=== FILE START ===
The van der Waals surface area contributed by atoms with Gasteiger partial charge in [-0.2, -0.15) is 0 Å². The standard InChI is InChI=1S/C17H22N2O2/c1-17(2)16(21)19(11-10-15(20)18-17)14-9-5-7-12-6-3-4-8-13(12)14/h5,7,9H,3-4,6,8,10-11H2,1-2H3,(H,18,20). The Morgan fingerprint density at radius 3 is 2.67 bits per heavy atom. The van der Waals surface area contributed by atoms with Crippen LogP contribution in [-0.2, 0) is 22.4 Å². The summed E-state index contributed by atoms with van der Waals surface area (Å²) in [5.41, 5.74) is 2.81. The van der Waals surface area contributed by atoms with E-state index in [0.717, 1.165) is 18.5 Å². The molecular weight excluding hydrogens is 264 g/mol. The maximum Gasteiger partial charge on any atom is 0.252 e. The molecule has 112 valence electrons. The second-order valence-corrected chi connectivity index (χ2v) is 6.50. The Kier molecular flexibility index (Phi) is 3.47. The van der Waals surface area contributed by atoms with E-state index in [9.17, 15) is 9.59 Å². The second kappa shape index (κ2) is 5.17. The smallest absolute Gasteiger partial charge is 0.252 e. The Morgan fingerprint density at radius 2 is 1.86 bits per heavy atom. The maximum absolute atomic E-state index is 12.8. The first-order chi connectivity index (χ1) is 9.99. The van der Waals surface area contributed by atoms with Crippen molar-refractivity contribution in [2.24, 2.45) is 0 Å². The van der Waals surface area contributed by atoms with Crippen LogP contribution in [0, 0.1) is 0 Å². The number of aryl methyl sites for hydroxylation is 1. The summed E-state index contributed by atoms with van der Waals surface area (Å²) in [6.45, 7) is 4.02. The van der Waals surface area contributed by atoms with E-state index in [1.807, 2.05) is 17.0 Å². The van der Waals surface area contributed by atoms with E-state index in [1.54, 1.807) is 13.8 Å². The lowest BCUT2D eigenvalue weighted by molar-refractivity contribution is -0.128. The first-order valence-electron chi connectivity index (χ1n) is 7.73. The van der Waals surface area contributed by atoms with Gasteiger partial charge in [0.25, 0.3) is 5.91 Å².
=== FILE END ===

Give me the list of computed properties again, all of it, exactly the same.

The van der Waals surface area contributed by atoms with Gasteiger partial charge in [-0.2, -0.15) is 0 Å². The standard InChI is InChI=1S/C17H22N2O2/c1-17(2)16(21)19(11-10-15(20)18-17)14-9-5-7-12-6-3-4-8-13(12)14/h5,7,9H,3-4,6,8,10-11H2,1-2H3,(H,18,20). The Morgan fingerprint density at radius 3 is 2.67 bits per heavy atom. The van der Waals surface area contributed by atoms with Crippen LogP contribution in [-0.2, 0) is 22.4 Å². The summed E-state index contributed by atoms with van der Waals surface area (Å²) in [5.41, 5.74) is 2.81. The van der Waals surface area contributed by atoms with E-state index in [0.717, 1.165) is 18.5 Å². The molecular weight excluding hydrogens is 264 g/mol. The maximum Gasteiger partial charge on any atom is 0.252 e. The molecule has 112 valence electrons. The second-order valence-corrected chi connectivity index (χ2v) is 6.50. The Kier molecular flexibility index (Phi) is 3.47. The van der Waals surface area contributed by atoms with E-state index in [9.17, 15) is 9.59 Å². The second kappa shape index (κ2) is 5.17. The smallest absolute Gasteiger partial charge is 0.252 e. The Morgan fingerprint density at radius 2 is 1.86 bits per heavy atom. The maximum absolute atomic E-state index is 12.8. The first-order chi connectivity index (χ1) is 9.99. The van der Waals surface area contributed by atoms with Crippen molar-refractivity contribution in [2.24, 2.45) is 0 Å². The van der Waals surface area contributed by atoms with Crippen LogP contribution in [0, 0.1) is 0 Å². The number of aryl methyl sites for hydroxylation is 1. The summed E-state index contributed by atoms with van der Waals surface area (Å²) in [6.45, 7) is 4.02. The van der Waals surface area contributed by atoms with E-state index in [1.807, 2.05) is 17.0 Å². The van der Waals surface area contributed by atoms with E-state index in [1.54, 1.807) is 13.8 Å². The lowest BCUT2D eigenvalue weighted by molar-refractivity contribution is -0.128. The first-order valence-electron chi connectivity index (χ1n) is 7.73. The van der Waals surface area contributed by atoms with Gasteiger partial charge in [0.25, 0.3) is 5.91 Å².